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Dealing With Injuries: Getting Over a Mental Roadblock

An overwhelming majority of the time, dance is an incredibly positive experience. Dance has taught me to push myself beyond not only what I am capable, but what I can imagine is possible. Consistently, I am reminded that with dedication and commitment, even the seemingly impossible is achievable. However, injuries are often hard to recover from, and beyond just physically; mentally, it can be tough not focusing on negatives and the training time you will “lose”. In my experience, I had a difficult time getting over that mental roadblock after an injury a few years ago, but once I set my mind to more positive thinking, it enabled me to return to doing what I love.

From the moment I started taking dance classes as a 10-year-old, I knew that I wanted to continue dancing until I physically could not. My teachers always told me to dance with as much effort as possible every rehearsal, because one day I wouldn’t be physically capable of dancing anymore. Dreadfully, I thought about how miserable I would be then, never imaging that my fate would almost come just a few years later. After training for a few seasons and finally landing my dream role of Clara in the Nutcracker, the following year I brimmed with excitement for my new role as Spanish soloist. Just weeks before opening night, however, I tore two ligaments in my ankle. Devasted, I sobbed when the doctor told me my diagnosis; I would never be able to dance on pointe again. My biggest nightmare had come true, and I was absolutely destroyed. After months of physical therapy and little improvement, I left my studio and joined my school drill team. As the weeks passed and my injury began healing, a feeling became stronger until it overtook all my thoughts; I yearned to dance again.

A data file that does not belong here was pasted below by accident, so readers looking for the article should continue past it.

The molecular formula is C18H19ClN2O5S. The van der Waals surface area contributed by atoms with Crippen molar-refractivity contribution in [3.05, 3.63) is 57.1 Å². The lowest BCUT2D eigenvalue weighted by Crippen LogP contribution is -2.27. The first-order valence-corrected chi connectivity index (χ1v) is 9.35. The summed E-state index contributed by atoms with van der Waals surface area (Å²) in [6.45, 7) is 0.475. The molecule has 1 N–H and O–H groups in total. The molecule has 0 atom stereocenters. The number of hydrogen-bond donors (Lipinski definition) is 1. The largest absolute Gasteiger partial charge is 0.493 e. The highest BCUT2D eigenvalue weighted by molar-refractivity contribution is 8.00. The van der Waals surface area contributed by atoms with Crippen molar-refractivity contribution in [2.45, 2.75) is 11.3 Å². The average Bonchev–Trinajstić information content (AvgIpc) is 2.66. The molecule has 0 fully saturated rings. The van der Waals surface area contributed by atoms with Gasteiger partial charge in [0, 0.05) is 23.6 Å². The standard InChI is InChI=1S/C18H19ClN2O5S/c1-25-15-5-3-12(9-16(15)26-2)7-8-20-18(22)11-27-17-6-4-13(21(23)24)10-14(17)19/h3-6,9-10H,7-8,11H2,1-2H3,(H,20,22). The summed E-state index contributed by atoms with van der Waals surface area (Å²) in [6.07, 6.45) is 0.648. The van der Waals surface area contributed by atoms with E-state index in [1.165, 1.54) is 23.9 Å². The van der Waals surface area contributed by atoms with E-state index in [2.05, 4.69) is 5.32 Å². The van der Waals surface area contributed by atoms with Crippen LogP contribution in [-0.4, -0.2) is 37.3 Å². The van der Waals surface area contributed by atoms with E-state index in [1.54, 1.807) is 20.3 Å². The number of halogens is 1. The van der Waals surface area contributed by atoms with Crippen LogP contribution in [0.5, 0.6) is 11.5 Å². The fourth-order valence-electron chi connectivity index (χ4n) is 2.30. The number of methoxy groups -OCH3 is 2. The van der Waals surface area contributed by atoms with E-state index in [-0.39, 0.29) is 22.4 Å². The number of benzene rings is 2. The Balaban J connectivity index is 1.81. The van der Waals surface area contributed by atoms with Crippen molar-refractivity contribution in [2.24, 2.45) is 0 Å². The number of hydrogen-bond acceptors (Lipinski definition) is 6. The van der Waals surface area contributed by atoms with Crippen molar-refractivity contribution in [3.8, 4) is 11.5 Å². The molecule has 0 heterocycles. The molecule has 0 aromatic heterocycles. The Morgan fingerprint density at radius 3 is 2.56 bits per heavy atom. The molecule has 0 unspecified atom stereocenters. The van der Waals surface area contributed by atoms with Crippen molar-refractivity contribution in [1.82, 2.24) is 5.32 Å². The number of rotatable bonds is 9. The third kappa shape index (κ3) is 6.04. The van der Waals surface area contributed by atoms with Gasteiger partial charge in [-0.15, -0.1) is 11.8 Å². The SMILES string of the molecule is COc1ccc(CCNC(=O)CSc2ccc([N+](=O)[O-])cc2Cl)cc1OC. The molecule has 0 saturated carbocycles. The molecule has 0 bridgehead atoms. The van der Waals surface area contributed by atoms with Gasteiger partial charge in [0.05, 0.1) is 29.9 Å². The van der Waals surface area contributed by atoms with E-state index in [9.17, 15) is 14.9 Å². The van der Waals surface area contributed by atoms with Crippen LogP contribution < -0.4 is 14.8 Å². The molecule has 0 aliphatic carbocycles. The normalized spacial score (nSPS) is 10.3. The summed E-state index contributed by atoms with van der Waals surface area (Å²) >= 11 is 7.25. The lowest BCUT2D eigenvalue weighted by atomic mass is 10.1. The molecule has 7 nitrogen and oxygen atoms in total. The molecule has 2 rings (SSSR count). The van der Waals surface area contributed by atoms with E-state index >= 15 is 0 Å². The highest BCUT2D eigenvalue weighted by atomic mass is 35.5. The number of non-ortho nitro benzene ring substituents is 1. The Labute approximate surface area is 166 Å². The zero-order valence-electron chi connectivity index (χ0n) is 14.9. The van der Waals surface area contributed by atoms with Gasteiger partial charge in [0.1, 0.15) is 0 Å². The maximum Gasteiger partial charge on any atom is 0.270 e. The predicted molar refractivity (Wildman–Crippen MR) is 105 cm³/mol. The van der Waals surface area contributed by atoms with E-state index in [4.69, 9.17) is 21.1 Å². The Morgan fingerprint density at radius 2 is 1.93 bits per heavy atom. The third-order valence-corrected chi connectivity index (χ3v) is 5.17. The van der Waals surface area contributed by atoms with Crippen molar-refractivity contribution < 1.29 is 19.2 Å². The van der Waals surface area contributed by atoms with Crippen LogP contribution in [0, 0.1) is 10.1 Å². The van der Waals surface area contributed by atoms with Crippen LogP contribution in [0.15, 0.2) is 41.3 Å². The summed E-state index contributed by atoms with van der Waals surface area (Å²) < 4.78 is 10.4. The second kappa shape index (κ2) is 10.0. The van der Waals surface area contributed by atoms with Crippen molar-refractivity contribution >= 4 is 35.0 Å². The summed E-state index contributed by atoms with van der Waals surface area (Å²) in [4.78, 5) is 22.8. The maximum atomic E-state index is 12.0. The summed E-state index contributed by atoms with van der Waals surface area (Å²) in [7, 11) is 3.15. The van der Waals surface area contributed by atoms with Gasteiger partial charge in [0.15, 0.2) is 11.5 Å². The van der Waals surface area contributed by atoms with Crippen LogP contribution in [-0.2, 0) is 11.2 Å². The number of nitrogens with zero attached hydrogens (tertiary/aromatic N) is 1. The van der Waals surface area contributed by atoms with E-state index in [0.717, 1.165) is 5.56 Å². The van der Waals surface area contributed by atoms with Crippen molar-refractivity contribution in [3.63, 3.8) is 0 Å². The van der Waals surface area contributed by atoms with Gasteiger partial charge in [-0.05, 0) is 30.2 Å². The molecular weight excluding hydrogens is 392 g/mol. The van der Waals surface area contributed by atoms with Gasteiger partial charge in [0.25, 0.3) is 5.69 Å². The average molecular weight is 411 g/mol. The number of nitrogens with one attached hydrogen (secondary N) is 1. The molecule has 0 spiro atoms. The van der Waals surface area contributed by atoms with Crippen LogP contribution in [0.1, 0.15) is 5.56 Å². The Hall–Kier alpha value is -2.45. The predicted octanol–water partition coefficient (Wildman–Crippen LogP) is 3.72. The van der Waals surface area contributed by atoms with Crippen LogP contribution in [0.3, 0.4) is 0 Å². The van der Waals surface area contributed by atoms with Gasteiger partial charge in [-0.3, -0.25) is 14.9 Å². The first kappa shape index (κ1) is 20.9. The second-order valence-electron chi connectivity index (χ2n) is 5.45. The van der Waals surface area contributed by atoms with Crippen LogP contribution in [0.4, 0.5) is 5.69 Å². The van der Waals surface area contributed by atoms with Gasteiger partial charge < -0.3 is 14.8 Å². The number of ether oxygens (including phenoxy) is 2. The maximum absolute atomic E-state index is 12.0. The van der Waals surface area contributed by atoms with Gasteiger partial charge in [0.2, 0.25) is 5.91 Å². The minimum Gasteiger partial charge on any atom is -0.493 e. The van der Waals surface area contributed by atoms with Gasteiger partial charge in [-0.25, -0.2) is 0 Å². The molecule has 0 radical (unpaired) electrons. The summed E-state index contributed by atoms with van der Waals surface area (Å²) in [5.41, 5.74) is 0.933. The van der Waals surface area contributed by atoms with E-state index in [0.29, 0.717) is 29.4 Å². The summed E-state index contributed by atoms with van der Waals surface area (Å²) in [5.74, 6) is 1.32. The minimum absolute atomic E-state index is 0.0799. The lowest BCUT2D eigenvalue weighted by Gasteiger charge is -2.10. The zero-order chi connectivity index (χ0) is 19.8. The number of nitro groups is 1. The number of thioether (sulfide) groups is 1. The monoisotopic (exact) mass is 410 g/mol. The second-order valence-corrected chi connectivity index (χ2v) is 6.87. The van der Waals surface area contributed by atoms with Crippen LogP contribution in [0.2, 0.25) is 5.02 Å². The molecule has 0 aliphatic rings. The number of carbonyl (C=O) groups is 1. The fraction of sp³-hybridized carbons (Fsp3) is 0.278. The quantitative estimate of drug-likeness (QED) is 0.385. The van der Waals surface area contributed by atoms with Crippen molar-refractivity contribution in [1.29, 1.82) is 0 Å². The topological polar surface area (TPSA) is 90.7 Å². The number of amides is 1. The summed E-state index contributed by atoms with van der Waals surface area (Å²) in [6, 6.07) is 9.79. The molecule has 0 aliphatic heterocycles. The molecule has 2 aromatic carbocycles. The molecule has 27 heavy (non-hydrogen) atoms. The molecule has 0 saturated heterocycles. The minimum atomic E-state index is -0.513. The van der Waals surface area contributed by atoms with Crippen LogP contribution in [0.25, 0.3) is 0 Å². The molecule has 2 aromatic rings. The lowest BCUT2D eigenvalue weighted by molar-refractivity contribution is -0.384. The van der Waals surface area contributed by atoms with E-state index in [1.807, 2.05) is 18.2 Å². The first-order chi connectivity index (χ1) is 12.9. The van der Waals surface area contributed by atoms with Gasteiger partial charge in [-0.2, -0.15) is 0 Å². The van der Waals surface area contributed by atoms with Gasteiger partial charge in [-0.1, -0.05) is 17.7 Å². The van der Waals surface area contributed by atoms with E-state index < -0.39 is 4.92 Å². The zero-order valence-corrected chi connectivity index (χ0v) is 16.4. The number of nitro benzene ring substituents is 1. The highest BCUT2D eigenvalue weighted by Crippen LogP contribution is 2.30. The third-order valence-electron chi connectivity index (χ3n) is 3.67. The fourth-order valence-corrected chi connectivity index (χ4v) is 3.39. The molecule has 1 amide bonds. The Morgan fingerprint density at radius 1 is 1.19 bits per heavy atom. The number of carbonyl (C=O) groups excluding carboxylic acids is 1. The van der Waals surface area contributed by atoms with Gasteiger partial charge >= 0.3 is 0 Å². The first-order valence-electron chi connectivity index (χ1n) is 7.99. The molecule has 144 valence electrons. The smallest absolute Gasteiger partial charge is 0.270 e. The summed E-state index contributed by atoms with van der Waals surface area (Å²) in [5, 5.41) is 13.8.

My attitude shifted from viewing my injury as a hopeless, lost cause, to being grateful that I can dance at all and using every opportunity I have to its fullest. Though having a strong connection to my high school brought me friends and attention, I knew returning to dance would be the right decision. The following season, I optimistically auditioned for the Allegro Precision Dance Company. Fingers crossed, I patiently waited until the results came back; I had made the team. With daily conditioning, I was even able to return to pointework. Over the summer, I was able to teach my first class independently. Towards the end of the class, I became overcome with happiness and my eyes began watering uncontrollably. Twelve girls and boys danced amongst themselves, each captivated in their own world. Before I could reach the speaker to stop the music, tears of joy began rushing down my cheeks. Finally, I was back where I knew I belonged. I realized that all the tears lost over my injury led to tears of genuine joy, and that shifting back to a positive mindset helped me come back to my passion.

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